What’s a “smart city”?
It’s a fair question, but a hard one to answer.
Many larger municipalities have embraced the “smart city” concept in recent years, but definitions of the term — and examples of the ways technology is being used to make cities “smart” — run the gamut. Mayors and city CIOs usually talk about using sensors to, say, wirelessly manage streetlights and traffic signals to lower energy costs, and they can provide specific returns on investment for such initiatives — x millions of dollars saved over x amount of time, for example.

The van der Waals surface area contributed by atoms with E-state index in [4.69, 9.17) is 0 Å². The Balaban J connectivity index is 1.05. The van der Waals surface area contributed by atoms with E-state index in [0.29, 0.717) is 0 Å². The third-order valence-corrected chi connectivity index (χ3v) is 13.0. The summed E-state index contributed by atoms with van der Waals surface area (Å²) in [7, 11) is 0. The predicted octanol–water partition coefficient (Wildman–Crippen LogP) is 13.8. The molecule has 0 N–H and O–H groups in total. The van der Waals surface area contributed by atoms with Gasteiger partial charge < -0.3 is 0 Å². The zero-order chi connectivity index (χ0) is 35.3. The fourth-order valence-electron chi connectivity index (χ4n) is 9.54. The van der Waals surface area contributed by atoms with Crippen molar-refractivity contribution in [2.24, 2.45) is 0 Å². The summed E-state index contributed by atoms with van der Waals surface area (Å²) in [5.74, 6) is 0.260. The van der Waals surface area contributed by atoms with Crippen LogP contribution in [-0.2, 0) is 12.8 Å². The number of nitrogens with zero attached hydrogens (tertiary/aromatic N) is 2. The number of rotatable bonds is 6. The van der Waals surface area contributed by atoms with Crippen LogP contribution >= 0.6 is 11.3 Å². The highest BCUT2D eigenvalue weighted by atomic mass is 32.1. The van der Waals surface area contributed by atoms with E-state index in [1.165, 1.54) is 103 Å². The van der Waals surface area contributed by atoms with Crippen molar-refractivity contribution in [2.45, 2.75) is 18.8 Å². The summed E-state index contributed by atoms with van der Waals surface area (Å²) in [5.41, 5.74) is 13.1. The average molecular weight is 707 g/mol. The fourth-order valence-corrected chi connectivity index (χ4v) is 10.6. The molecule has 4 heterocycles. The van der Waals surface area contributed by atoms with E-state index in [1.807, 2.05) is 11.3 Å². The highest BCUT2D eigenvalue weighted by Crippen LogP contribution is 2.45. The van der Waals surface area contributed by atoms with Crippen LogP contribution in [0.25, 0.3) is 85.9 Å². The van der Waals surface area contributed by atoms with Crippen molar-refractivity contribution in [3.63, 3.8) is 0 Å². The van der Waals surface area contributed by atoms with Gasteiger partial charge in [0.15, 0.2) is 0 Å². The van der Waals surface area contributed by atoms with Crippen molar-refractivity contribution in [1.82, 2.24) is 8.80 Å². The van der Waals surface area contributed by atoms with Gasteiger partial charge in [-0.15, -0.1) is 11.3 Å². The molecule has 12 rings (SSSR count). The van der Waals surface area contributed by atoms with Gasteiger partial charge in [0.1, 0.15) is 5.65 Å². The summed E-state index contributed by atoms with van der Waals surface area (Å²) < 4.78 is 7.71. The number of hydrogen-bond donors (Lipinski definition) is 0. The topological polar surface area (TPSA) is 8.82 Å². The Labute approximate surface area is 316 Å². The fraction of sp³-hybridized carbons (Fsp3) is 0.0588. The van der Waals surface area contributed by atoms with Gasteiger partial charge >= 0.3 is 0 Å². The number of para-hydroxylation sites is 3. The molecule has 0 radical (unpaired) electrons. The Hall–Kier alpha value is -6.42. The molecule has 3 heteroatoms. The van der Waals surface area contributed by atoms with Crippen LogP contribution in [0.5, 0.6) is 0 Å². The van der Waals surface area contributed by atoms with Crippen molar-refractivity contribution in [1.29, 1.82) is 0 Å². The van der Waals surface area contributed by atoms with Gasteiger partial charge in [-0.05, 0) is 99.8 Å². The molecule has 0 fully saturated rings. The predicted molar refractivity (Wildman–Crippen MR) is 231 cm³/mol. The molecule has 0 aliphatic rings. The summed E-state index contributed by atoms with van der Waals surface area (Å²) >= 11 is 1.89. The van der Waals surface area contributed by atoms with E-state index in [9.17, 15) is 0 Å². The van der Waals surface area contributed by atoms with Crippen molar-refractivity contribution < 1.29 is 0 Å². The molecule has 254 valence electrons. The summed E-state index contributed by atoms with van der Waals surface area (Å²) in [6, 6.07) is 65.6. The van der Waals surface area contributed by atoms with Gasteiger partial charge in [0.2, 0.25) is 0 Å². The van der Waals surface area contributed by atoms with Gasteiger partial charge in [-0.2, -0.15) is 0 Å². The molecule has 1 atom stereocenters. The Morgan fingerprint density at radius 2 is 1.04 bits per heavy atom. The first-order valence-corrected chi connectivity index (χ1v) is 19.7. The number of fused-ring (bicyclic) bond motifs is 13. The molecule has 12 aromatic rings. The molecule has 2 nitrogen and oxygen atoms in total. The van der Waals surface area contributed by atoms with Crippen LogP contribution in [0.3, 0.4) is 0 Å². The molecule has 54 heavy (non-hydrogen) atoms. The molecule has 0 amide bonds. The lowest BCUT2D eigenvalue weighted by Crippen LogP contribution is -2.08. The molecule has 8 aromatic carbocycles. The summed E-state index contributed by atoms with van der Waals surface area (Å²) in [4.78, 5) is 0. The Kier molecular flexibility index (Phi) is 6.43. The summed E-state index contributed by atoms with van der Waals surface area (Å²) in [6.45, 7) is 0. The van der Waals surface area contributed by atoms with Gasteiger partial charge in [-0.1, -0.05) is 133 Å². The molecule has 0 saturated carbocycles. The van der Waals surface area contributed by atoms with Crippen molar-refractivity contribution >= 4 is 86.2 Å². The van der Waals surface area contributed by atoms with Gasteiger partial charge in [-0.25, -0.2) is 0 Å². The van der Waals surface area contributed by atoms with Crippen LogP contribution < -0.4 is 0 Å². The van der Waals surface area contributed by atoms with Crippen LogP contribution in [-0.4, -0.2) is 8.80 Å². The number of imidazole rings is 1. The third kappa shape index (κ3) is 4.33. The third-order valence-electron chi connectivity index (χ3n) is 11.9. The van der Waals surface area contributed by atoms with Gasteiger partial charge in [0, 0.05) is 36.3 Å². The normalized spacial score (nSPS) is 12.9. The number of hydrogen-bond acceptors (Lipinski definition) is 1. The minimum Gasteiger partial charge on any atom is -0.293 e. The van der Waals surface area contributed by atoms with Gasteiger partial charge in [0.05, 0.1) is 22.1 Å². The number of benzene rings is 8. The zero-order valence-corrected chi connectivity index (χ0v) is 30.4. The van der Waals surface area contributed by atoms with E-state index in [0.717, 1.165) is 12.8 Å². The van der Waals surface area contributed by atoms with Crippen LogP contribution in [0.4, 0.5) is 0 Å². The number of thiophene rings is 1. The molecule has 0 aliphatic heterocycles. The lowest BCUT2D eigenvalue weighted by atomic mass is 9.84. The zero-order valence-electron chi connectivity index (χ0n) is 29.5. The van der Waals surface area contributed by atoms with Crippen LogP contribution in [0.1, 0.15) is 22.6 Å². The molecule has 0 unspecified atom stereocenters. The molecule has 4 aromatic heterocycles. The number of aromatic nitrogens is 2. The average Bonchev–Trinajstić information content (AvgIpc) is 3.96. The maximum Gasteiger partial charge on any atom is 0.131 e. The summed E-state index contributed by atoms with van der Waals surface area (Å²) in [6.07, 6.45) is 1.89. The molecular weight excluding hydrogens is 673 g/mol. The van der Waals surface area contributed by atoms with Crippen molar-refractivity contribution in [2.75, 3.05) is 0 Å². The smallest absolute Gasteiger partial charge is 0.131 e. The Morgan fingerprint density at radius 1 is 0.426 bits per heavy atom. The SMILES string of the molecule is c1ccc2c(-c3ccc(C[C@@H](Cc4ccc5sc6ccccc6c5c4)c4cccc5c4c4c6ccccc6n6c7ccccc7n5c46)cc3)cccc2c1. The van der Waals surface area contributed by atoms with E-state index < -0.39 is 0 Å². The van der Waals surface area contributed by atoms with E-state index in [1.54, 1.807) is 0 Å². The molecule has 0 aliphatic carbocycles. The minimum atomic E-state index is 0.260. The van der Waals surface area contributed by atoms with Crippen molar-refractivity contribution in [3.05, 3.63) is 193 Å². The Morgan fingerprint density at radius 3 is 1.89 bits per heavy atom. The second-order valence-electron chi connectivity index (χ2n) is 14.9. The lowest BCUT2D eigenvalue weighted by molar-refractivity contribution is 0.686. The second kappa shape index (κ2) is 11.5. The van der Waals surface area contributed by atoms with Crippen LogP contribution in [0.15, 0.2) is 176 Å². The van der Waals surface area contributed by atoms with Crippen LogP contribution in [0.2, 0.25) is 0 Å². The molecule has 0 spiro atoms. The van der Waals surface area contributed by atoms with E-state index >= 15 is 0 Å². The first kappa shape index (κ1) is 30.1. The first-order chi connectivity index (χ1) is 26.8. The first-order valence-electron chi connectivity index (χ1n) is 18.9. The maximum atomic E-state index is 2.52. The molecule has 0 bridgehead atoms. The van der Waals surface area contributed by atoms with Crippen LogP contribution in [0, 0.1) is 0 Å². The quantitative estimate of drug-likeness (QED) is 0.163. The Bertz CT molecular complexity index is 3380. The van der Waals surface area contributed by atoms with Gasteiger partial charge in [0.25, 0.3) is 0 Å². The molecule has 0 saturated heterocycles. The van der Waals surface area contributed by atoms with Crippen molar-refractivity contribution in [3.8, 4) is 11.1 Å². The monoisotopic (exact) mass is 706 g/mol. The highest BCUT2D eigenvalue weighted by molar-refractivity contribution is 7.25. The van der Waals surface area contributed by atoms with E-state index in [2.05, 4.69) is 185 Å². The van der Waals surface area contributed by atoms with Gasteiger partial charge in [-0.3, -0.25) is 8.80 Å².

Other examples include using sensors to monitor water mains for leaks (and thereby reduce repair costs), or to monitor air quality for high pollution levels (which would yield information that would help people with asthma plan their days). Police can use video sensors to manage crowds or spot crimes. Or sensors might determine that a parking lot is full, and then trigger variable-message street signs to direct drivers to other lots.
Read more on Network World.